Best-selling author Lisa Jewell tells Caroline Lindsay how her writing career began
If anyone knows that the life’s path doesn’t always run to plan, it’s best-selling author Lisa Jewell, whose latest book Watching You is garnering great reviews.
Although she was a “bookish child” who enjoyed writing poems, that was all to change when she hit her teens.
“I really wanted to be a music journalist but ironically that was when I stopped reading books,” says Lisa, who has published 14 best sellers from what she calls “curry and flatmates” novels of the 90s and noughties like Thirtynothing, One Hit Wonder, A Friend of the Family and Vince & Joy, to more serious theme novels like After The Party (marriage), The Making of Us (sperm donation) and The House We Grew Up In (hoarding), to her more recent domestic thrillers, like The Third Wife, The Girls, I Found You and Then She Was Gone.
“When that didn’t happen, life took me off on a different path and I found myself in fashion retail working for [upmarket shirt-maker] Thomas Pink and climbing the career ladder. Books didn’t really feature in my life at all.
“I was PA to the director at Thomas Pink when there was a very fortuitous kink in my storyline,” she recalls.
“I had married very young and although it was a very controlling relationship, he did get me back into reading. After we broke up I wanted to reclaim my life so I moved back to London and one of the things I did was sign up for a creative writing course.
“I had also just been made redundant and it was about this time that I read Nick Hornby’s book High Fidelity,” she continues. “It just blew me away, really spoke to me, and made me think that perhaps I could write a female equivalent.”
A close journalist friend asked Lisa what she planned to do next and when she replied that she would probably sign up with a temping agency, her friend said: “You know, this could be a chance to do something else. What is your dream?”
“I replied: ‘To write a novel’ and that was the first time I’d said those words out loud. My friend made me a bet and said if I wrote the first three chapters she’d take me out for a meal to my favourite restaurant,” smiles Lisa.
Her friend was impressed and encouraged Lisa to send it to an agent. “The agent asked me to write the rest, and that became Ralph’s Party, my first novel,” says Lisa.
She reveals that when she first started writing she had intended the book to be a thriller. “But because of my optimistic outlook at the time I was very keen everyone had a nice time in the story,” she says.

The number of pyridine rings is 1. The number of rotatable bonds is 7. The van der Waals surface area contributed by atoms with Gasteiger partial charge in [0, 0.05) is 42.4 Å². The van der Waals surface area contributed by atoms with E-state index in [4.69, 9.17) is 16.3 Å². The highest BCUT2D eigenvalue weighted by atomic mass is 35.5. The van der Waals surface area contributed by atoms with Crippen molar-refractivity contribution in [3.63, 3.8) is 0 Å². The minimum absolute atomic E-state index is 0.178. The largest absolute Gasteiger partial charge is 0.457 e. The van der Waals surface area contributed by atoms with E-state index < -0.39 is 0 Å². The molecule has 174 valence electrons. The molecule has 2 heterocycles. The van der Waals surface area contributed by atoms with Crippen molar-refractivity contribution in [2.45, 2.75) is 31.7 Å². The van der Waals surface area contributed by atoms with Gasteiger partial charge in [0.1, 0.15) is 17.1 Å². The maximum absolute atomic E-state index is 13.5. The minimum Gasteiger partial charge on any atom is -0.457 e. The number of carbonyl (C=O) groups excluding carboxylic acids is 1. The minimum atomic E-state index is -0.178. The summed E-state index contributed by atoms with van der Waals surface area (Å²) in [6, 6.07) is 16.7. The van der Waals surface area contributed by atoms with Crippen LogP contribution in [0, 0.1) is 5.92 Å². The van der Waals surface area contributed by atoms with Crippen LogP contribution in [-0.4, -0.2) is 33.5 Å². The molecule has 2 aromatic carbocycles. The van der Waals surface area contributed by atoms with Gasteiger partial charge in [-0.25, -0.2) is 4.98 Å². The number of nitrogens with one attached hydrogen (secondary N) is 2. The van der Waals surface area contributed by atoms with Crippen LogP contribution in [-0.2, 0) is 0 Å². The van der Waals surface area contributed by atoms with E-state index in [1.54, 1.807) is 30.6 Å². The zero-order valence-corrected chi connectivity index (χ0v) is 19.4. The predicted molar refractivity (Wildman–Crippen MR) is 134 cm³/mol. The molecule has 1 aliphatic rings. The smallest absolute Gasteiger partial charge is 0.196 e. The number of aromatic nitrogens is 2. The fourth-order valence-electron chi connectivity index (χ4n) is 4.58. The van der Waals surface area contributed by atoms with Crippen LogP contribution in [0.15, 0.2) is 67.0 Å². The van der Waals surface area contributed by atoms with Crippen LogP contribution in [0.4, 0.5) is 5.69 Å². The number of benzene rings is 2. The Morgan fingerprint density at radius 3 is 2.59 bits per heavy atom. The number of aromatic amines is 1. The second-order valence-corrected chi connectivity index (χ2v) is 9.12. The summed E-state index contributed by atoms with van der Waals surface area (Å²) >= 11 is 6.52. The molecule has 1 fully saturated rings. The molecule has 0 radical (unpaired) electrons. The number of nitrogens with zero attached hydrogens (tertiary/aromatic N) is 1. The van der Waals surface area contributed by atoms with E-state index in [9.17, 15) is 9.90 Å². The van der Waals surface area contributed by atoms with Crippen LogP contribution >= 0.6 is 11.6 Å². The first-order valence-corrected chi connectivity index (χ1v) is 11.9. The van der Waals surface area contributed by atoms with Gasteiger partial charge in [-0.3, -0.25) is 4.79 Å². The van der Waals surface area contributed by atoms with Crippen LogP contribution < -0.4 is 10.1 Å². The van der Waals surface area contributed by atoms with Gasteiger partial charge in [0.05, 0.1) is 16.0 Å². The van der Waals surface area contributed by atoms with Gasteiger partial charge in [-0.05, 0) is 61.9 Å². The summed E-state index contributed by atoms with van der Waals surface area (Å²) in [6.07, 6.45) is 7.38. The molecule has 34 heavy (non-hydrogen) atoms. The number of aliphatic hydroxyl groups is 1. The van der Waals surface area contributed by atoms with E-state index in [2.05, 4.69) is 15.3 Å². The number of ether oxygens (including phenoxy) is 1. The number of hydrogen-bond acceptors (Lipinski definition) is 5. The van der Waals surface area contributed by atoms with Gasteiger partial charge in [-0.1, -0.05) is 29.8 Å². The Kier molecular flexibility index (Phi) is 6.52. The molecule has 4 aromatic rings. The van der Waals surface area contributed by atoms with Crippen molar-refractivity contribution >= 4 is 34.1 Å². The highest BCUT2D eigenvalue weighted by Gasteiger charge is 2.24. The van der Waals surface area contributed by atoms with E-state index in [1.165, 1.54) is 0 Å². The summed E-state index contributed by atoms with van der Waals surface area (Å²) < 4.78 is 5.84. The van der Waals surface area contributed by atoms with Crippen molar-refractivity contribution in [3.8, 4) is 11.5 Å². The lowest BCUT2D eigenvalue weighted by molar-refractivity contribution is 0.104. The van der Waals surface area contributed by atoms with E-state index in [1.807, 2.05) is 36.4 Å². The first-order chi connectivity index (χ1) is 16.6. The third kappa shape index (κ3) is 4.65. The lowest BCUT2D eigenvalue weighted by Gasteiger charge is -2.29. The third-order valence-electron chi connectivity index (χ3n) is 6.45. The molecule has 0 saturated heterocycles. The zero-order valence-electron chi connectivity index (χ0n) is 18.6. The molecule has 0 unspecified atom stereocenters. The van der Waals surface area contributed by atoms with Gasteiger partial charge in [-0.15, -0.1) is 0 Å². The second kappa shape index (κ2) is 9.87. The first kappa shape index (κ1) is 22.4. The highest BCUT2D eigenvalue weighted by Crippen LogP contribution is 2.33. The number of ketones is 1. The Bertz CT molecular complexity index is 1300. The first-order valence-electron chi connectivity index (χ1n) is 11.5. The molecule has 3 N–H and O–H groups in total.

“Then of course it was a huge bestseller and the publisher was keen for me to continue in the same genre so I found myself on the tracks of romantic comedy. I don’t like the term ‘chick lit’ – it sounds very dismissive.
“But life moves on and you change and up until about five novels ago I hadn’t killed off any of my characters so I found myself drawn to the thriller genre,” she says.
Lisa explains that the process of writing a thriller is very different from a romantic comedy. “You can let people do what they want in a romantic comedy. There’s the same arc: boy meets girl, perhaps a mystery to solve, and then everyone lives happily ever after.
“With a thriller, while I want my characters to do whatever they want – and all my books are character-led – I’m continually carrying around a mental box of tools and thinking: ’No, that wouldn’t work because…’ It’s much more technical.”
She describes Watching You as a classic suburban thriller, while her next book The Family Upstairs – which she’s frantically trying to get finished – is in “the old house genre” – I think I’ve just invented that genre,” she laughs.
Lisa aims to write about 1000 words a day, which takes around three hours, sometimes working at the kitchen table in the house she shares with her husband, two daughters and a menagerie of assorted pets, or heading to a local cafe.
“Writing itself is a strangely unsatisfactory process,” she reveals. “What’s in your head never quite lives up to what you end up putting on the page. I do enjoy editing though – gradually making it into a better book.
“And I love the social side of being a writer – they say writing is a solitary occupation and it can be but I love book festivals, going to book and library events and meeting people who love reading.”
Watching You by Lisa Jewell is out now. Arrow paperback £8.99.